Hearing loss is increasingly more common as we age, affecting one in three over 65 and half of all over 75. While age related hearing loss is by far the most common cause of hearing loss, it is no way exclusive to this demographic. Many younger people believe they are lucky enough not to have to experience hearing loss. In truth no one is free of the risk, especially due to the risk of noise – increasingly common in our daily lives
An Increasingly Loud World
Due to industrialization and access to more media than ever before from across the globe, we are exposed to more sound information than ever before. Its hard to find a truly quiet place in this day and age. Even in some of the most remote place’s aircrafts can fly overhead and distant highways pierce through the serene of the forest, mountains, and plains. The volume, or loudness of sound is measured in decibels an any decibel 85 dBA or higher has the potential to damage your hearing, depending on the length of exposure. However, the Environmental Protection Agency (EPA) states that any sound over 70 dBA can cause chronic stress on the body when exposed for 24 hours or more. This makes noise pollution one of the greatest risks to us as a society- causing chronic anxiety, hypertension, and increased risk of heart attack.
How Loud Is Too Loud?
While noise pollution is a serious issue, it is not a direct cause of hearing loss. To cause hearing a sound must surpass 85 dBA or higher. It’s not just the volume however, but the length of exposure. 85 dBA starts to permanently impact hearing after 8 hours of constant exposure. But as the decibel level increases the time it takes for damage to occur quickly decreases. You may be surprised what sounds in your daily life may be causing hearing loss that could last a lifetime.
Many of us love the thrill of being emersed in live music surrounded in a crowd of people all enjoying the same tones and music simultaneously. There is truly nothing like it, however, it’s important to be aware of the potential risk to your hearing. Live concerts have the potential to emit sounds ranging from 110 to 130 decibels. This isn’t just for electronic and amplified music but for less obvious acoustic sources such as classical music concerts. Next time you treat yourself to live music, come prepared with hearing protection, which can reduce the decibel level by 15 -33 dBA, depending on the model.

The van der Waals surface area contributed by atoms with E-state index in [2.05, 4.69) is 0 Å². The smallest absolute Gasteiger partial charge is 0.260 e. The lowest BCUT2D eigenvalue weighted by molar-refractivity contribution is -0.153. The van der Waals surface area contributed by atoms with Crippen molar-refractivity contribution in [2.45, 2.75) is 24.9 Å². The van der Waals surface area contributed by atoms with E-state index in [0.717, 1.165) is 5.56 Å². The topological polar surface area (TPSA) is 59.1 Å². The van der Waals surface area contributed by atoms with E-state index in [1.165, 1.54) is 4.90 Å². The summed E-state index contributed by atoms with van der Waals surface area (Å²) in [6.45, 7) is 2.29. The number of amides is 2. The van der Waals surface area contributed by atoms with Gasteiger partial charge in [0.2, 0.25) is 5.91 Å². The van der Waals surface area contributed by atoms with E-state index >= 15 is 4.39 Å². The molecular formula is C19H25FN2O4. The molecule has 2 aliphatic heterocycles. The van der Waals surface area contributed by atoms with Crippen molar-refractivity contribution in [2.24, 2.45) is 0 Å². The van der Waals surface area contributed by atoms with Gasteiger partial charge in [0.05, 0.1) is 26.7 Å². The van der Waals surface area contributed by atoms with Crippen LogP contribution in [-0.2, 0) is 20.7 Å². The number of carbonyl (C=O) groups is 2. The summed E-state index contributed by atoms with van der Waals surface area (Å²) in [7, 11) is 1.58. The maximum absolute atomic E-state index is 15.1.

Similar to concerts, athletic events such as baseball and football games can emit noises ranging from 90 to 140 decibels. It can be exhilarating to be surrounded by the roar of a crowd; however, this can have a serious impact if you go without using haring protection. To put it in perspective the loudest sports game ever recorded was a 2014 Kansas City Chiefs game which reached 142.2 decibels!
It’s an empowering experience to learn to fix your home projects on your own. This won’t only improve your skills and know-how but can save quite a lot of money as well. However, as with any project, it’s best to be prepared with the appropriate safety protocol. It’s mostly standard to use power tools for home renovations for faster and more precise results. However, table saws, circular saws, power drills and more can reach decibel levels ranging from 90 to 112 decibels. Make sure you add hearing protection to your gear when planning your next DIY home project.
Gas-powered lawn equipment
One joy of being a homeowner is getting outside and maintaining your yard. You can enjoy being outside in many seasons and get your steps in at the same time! However, if you are using gas-powered lawn equipment, such as mowers and blowers, they can emit noises ranging from 80 to 100 decibels. This can become intensified if you choose to listen to music as well – which will inevitably have to be cranked up louder than your power equipment in order to hear.
Music from earbuds or headphones
While we are on the subject, earbuds or headphones are perhaps the most common cause of hearing damage across generations. With seemingly unending amounts of media to consume being streaming infinitely, there is the potential to listen to your headphones at dBA as loud as 110 decibels. This is loud enough to affect your hearing in under 15 minuets; however, people listen for hours at a time. Take breaks and be sure to lower your volume.